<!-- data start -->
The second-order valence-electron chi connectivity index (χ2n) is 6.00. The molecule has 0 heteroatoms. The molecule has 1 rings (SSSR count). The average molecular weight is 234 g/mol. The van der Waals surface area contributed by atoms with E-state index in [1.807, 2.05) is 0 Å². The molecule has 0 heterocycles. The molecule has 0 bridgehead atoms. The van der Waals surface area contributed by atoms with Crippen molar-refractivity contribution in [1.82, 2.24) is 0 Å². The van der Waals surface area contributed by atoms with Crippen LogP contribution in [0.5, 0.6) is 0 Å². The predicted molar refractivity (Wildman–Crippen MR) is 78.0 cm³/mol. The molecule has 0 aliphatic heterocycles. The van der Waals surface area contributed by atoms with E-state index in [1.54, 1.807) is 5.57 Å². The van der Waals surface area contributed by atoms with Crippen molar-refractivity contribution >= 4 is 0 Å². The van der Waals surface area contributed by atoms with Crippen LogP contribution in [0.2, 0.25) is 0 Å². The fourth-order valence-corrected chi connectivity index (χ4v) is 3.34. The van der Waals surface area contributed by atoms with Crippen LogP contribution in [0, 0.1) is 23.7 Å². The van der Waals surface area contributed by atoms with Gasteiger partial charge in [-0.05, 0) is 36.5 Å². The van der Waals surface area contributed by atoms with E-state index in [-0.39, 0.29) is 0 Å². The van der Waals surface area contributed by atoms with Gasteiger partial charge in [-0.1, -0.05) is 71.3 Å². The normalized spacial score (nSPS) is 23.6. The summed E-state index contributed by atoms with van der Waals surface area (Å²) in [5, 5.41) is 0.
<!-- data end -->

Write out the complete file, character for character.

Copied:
The second-order valence-electron chi connectivity index (χ2n) is 6.00. The molecule has 0 heteroatoms. The molecule has 1 rings (SSSR count). The average molecular weight is 234 g/mol. The van der Waals surface area contributed by atoms with E-state index in [1.807, 2.05) is 0 Å². The molecule has 0 heterocycles. The molecule has 0 bridgehead atoms. The van der Waals surface area contributed by atoms with Crippen molar-refractivity contribution in [1.82, 2.24) is 0 Å². The van der Waals surface area contributed by atoms with Crippen LogP contribution in [0.5, 0.6) is 0 Å². The predicted molar refractivity (Wildman–Crippen MR) is 78.0 cm³/mol. The molecule has 0 aliphatic heterocycles. The van der Waals surface area contributed by atoms with E-state index in [1.54, 1.807) is 5.57 Å². The van der Waals surface area contributed by atoms with Crippen molar-refractivity contribution >= 4 is 0 Å². The van der Waals surface area contributed by atoms with Crippen LogP contribution in [0.2, 0.25) is 0 Å². The fourth-order valence-corrected chi connectivity index (χ4v) is 3.34. The van der Waals surface area contributed by atoms with Crippen LogP contribution in [0, 0.1) is 23.7 Å². The van der Waals surface area contributed by atoms with Gasteiger partial charge in [-0.05, 0) is 36.5 Å². The van der Waals surface area contributed by atoms with E-state index in [-0.39, 0.29) is 0 Å². The van der Waals surface area contributed by atoms with Gasteiger partial charge in [-0.1, -0.05) is 71.3 Å². The normalized spacial score (nSPS) is 23.6. The summed E-state index contributed by atoms with van der Waals surface area (Å²) in [5, 5.41) is 0.